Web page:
LEARNING TO LOVE THE PRACTICE
Posted on September 02 2017
The thing I notice most when teaching people workshops or personally, when I haven’t drawn or painted in a while is the need to rush through the process and have a final result. I’m not sure why we do it- it could be indicative of the busy lives we lead or just a need for fast self gratification but it’s the one thing that really stitches us up when creating. My classes are mostly about learning to accept and love the process and pretty much forget about the final result. It’s not particularly common to think like this in our lives so it really does take some practice. And it’s hard. I think there’s a general perception that creating can be a very fluid process where everything just pours out of you. And sometimes it is- those moments are incredible and intoxicating and addictive. But often it's somewhat gruelling.
And the process is not necessarily roses the whole time. It’s frustrating, testing of one's self-identity and often laborious. Experimental work involves a lot of problem solving and staying very present with the work- hence why creating is often described as meditative. But this takes practice- meditating can be hard when you only do it every now and then and likewise creating requires discipline and dedication.
Personally I prefer to not know how a piece will turn out. I have a starting point and then I kind of switch my brain off to a certain extent and paint by intuition, occasionally checking back in with my design mind to see if the piece is working. It’s always a gamble but I see no point in painting a piece if I already know how it’s going to turn out. This way of creating I’ve realised over time, requires a lot of courage and trust that even when something looks questionable or totally shit it’s actually just a problem waiting to be turned into something that I didn’t know I could create. It’s like that ancient proverb (most likely) 'You can only plan the next step and see where that takes you' (DEFINITELY familiar right?). Personally I find this extremely stress relieving. Being a non planner, if I know I can just concentrate on the next step and the rest will take care of itself is a real weight off my shoulders. It’s like going on a holiday and knowing everything is taken care of.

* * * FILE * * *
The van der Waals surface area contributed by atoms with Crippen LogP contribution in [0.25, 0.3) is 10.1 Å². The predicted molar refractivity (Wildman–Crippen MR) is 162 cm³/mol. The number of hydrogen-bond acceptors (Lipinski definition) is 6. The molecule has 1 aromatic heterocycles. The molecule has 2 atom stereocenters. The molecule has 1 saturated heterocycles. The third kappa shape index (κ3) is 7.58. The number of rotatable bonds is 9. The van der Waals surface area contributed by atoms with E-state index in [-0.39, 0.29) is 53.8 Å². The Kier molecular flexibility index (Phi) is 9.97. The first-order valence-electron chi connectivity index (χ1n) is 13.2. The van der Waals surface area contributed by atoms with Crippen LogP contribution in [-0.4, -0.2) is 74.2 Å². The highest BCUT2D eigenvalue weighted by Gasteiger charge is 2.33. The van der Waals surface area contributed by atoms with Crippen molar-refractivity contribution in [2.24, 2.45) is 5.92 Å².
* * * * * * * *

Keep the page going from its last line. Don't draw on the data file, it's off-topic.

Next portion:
And all these ways of creating relate one hundred percent to how I’ve come to live my life. There’s a reason art is used as therapy- the problem solving and how you as a person find your way out of situations is basically a reflection of how you live your everyday life. It’s also a massive mirror which can be confronting but also incredibly effective if there’s things about your life or how you approach your life that you want to change. Ok this is getting very Tony Robbins (I wonder if I can mention Tony Robbins in every blog entry… challenge #1) so I shall leave it there. The moral of the story is just keep creating. A little bit everyday.